When people create experiences of loss that never happened, it is mass advertising that creates what is called imagined nostalgia, namely nostalgia for things that never existed. The sequence people often describe as connected to a commercial process describes as a marketing strategy that deceives consumers into losing what has not been lost. Therefore, popular culture is new and acts as an addiction to the past millennium.
The Notion of Nostalgia
Concerns over the commercialization of the past, about the notion of an amnesiac society, have honestly led many critics to be wary of nostalgia as a way of romanticizing the past. However, the negative assessment of nostalgia needs to be qualified through the distinction between nostalgia as a fashion and a mood, especially in the commercial process. In other words, the type realization of past styles in the past has become fundamentally alienated.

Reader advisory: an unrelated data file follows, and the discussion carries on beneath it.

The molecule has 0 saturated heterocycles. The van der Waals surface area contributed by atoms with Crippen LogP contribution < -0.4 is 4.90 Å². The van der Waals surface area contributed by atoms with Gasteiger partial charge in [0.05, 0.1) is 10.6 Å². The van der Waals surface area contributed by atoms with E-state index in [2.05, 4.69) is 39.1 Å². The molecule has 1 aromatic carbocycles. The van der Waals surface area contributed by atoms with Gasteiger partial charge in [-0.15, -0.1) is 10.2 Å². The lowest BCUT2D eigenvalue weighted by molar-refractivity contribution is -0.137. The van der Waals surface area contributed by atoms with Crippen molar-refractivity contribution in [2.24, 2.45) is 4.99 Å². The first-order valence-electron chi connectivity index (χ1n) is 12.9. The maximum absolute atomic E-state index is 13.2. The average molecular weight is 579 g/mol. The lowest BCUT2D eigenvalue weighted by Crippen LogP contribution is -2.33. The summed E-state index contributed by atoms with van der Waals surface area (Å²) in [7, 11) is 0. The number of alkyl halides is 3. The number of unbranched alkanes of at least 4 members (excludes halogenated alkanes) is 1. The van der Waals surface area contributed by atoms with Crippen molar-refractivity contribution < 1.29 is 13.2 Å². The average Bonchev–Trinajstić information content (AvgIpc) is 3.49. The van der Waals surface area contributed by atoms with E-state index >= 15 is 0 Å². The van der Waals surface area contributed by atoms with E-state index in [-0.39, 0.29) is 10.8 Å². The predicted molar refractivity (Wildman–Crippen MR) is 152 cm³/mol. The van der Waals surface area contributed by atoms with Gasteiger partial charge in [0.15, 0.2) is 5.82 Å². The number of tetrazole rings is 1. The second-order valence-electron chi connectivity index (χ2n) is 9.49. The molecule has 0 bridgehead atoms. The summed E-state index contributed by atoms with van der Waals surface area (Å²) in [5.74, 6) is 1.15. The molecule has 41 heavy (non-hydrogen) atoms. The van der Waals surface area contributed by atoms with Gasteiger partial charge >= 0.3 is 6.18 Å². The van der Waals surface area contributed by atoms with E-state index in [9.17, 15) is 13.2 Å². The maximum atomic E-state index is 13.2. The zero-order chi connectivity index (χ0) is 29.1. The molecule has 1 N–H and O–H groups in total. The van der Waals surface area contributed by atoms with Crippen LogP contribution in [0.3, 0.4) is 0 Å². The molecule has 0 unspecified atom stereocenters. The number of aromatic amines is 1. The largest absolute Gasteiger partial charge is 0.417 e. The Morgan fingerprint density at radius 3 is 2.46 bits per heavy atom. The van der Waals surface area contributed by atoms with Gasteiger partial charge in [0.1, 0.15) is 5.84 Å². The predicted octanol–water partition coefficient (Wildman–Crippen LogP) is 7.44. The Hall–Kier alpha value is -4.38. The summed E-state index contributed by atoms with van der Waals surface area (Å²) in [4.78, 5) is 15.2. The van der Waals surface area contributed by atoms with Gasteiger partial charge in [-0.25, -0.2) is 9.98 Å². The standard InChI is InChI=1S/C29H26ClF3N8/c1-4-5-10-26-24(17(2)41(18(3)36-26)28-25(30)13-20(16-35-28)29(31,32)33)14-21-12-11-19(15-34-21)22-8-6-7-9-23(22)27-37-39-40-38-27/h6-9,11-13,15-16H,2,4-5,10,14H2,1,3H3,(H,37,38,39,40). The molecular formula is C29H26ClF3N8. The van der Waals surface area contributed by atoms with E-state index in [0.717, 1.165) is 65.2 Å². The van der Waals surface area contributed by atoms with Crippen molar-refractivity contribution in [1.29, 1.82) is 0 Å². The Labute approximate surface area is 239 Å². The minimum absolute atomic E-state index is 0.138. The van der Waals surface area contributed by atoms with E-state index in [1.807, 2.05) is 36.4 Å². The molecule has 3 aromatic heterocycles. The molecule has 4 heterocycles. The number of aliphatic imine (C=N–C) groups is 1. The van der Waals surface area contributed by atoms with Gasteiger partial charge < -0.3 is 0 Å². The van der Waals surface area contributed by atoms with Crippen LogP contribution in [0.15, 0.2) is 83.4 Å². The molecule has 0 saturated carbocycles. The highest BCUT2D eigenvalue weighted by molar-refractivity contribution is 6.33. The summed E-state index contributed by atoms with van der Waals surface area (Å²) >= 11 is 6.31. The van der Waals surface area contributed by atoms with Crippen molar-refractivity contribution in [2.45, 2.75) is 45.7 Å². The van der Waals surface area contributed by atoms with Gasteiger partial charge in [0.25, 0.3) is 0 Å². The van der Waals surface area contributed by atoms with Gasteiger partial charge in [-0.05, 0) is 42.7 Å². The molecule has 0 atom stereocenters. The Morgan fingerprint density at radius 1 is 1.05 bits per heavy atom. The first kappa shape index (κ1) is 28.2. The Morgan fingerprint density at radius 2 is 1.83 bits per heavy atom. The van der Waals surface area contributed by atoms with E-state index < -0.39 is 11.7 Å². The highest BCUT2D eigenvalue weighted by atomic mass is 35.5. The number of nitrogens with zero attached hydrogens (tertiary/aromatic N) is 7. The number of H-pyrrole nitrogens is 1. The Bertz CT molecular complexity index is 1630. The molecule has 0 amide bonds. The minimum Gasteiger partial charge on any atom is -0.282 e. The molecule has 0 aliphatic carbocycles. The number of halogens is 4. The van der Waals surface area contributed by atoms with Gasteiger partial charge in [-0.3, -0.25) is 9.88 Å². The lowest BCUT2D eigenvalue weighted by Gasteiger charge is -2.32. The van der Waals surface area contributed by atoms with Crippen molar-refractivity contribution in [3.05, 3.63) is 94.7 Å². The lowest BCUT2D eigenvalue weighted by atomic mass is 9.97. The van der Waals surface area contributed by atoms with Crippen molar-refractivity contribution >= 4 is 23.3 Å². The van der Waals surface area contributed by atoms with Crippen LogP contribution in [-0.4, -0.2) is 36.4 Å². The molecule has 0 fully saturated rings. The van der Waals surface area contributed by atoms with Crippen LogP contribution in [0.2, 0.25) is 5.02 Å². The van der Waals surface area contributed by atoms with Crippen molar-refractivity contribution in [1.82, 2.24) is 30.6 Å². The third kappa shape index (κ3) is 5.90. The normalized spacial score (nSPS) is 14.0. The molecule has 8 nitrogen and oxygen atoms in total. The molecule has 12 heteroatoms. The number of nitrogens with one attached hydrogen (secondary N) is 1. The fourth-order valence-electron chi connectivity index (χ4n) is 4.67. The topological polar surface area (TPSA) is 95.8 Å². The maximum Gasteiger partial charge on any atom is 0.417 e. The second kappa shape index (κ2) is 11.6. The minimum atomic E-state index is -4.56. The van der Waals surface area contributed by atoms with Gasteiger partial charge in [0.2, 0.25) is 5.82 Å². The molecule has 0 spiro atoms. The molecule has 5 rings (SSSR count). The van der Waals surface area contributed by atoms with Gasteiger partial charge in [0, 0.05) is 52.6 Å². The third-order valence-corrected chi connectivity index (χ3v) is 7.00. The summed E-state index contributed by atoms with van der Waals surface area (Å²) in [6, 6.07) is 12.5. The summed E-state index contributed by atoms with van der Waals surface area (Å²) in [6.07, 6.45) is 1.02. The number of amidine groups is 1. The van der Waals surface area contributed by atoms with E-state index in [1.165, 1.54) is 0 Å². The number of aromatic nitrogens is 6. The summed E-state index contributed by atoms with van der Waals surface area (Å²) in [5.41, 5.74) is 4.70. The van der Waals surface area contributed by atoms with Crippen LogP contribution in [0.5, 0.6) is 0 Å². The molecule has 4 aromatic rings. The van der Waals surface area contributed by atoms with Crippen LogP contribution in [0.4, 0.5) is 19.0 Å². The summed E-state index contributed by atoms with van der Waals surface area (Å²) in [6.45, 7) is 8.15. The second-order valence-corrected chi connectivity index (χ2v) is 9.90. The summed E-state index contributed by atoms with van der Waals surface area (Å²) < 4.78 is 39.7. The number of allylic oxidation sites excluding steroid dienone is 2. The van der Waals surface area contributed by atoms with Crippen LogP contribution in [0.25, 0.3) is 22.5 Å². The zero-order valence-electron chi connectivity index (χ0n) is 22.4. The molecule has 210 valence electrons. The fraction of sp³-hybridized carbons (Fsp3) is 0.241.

The opposite ends of the spectrum than the dichotomy should not be combined. However, assumptions about images or styles taken from the past are not always related to longing for the past. Amnesia is not the right word, underestimating people’s ability to understand the past differently. It uses materialism for the sake of reconfiguration and textualization of the past.
Anton Corbijn’s Control
Indeed, the outpouring of material related to Joy Division has been interpreted by many as a nostalgic increase in the post-punk movement. In 2007, Anton Corbijn came up with his biographical film entitled Control which tells the story of Ian Curtis. In a scathing critique, the post-punk era became a festival of nostalgia and resold to an audience that really should know better.